Polish Pianist Promises Personal Performance
As owner of Park Cities School of Music, 41-year-old Eva Brandys can’t imagine subjecting her students to the sort of rigid and rigorous practice regimen she endured as a child studying piano in communist-era Poland.
She began playing at age 8 under the tutelage of a professor who often hit her hands as a form of discipline. Another “yelled and screamed and swore at me,” she recalled. “The vocabulary he was using I probably should not have heard at my age.”
Brandys would practice for up to a dozen hours each day, sometimes until her fingers bled from exposure to the cold temperatures inside the aged building’s unheated classrooms. To combat the chill, she’d dangle her hands above steaming cups of tea stationed at both ends of the keyboard.
“You just had to grow a thick skin,” she explained. “No one cared that you cried.”
Yet Brandys credited that tough training for helping her achieve the success she enjoys today as an accomplished musician who has performed around the world, as well as her triumphs as a businesswoman.
On June 4, Brandys will co-headline the Polish Crossroads Piano Concert at Sammons Center for the Arts.
The homage to Polish folk music will also feature Poland native Liam Furdyna. The Dallas-based pianist will play a concerto by Frederic Chopin, as well as an original piece penned by Brandys that the two will perform together.
Violinist Mark Landson, founder and director of the Open Classical performing arts organization in Dallas, will also take the stage.
“It’s the music of native people,” Brandys explained. In Poland and throughout Europe, “People from the villages and from the countryside have their own type of music and melodies that are very recognizable.”
Brandys grew up not far from Krakow, Poland. In 1997, years after the fall of communism in Eastern Europe, she received a full scholarship to study music at Dallas Baptist University. Following graduation, she attended SMU and earned a master’s degree in music pedagogy and education.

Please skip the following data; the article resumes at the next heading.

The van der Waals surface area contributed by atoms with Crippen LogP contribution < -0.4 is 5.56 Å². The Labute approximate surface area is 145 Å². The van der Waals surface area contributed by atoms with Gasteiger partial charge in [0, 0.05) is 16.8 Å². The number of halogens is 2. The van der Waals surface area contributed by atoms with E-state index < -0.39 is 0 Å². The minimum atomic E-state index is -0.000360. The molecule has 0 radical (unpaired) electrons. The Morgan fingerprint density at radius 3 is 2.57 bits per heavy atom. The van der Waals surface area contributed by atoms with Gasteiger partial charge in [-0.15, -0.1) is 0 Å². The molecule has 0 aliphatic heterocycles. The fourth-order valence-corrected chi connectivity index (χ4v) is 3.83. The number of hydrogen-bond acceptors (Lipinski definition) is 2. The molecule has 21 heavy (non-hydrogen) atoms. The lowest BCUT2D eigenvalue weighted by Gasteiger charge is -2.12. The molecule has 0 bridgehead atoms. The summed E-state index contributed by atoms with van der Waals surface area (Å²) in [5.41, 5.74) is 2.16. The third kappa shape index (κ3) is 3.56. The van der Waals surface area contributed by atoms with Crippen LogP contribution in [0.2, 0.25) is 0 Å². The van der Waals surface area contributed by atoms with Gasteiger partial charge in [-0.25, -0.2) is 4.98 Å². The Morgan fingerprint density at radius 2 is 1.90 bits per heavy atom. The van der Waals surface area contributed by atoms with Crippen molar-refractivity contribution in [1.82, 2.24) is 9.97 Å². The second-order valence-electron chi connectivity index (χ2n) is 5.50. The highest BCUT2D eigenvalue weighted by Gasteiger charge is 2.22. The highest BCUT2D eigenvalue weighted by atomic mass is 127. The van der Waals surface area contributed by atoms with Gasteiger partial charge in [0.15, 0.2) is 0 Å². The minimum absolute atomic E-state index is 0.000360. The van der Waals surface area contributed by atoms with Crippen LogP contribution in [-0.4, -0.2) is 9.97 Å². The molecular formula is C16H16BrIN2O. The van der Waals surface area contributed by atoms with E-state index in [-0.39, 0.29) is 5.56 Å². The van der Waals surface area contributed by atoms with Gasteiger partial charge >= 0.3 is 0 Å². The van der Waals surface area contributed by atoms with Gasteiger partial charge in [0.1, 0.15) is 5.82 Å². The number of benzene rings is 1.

For a while she worked at Dallas/Music, a school formerly located in Snider Plaza, where she learned about the business side of music. From there, she decided to open her own performing arts schools.
In 2010, Brandys founded Park Cities School of Music on Inwood Road. These days, she spends most of her time there as a music mentor for teachers and students. Nearly a year ago, she co-founded and became director of Lakewood Conservatory of Fine Arts on Gaston Avenue.
Her business endeavors do not come without challenges. Teaching music to today’s technology-obsessed kids is particularly trying, she said.
“Here, suddenly instead of looking at a computer screen, you’re looking at the old-fashioned sheet of music, and you have to create a sound. It’s actually something that if you don’t play the keys in a certain way, it will sound bad … so it’s really interesting how it needs to be taught.”
Her primary focus at both schools, she said, is “making sure … [students] understand that making music and creating the sound is more than playing notes. It’s actually within you not to be afraid to show those emotions, not to be afraid to express yourself.”
Brandys practices what she preaches. “Whenever I write something, it’s something personal — almost like a biography, but it’s in music. Instead of words, you have notes,” she explained.
Late last year she released her first album, self-titled Eva, which she will perform at the Polish Crossroads concert. One of the tunes, called Far Away, was penned shortly after she arrived in North Texas.
“I had just come to this country and I was extremely homesick, and [the song] was inspired by that,” she recalled. “I was imagining myself landing back in Krakow and just seeing the landscape.”
Brandys’ music is “emotionally charged because it is written from the heart based on my experiences,” she said. It has even brought tears to the eyes of audience members at some of her performances. “It’s just the most touching thing ever to see that.”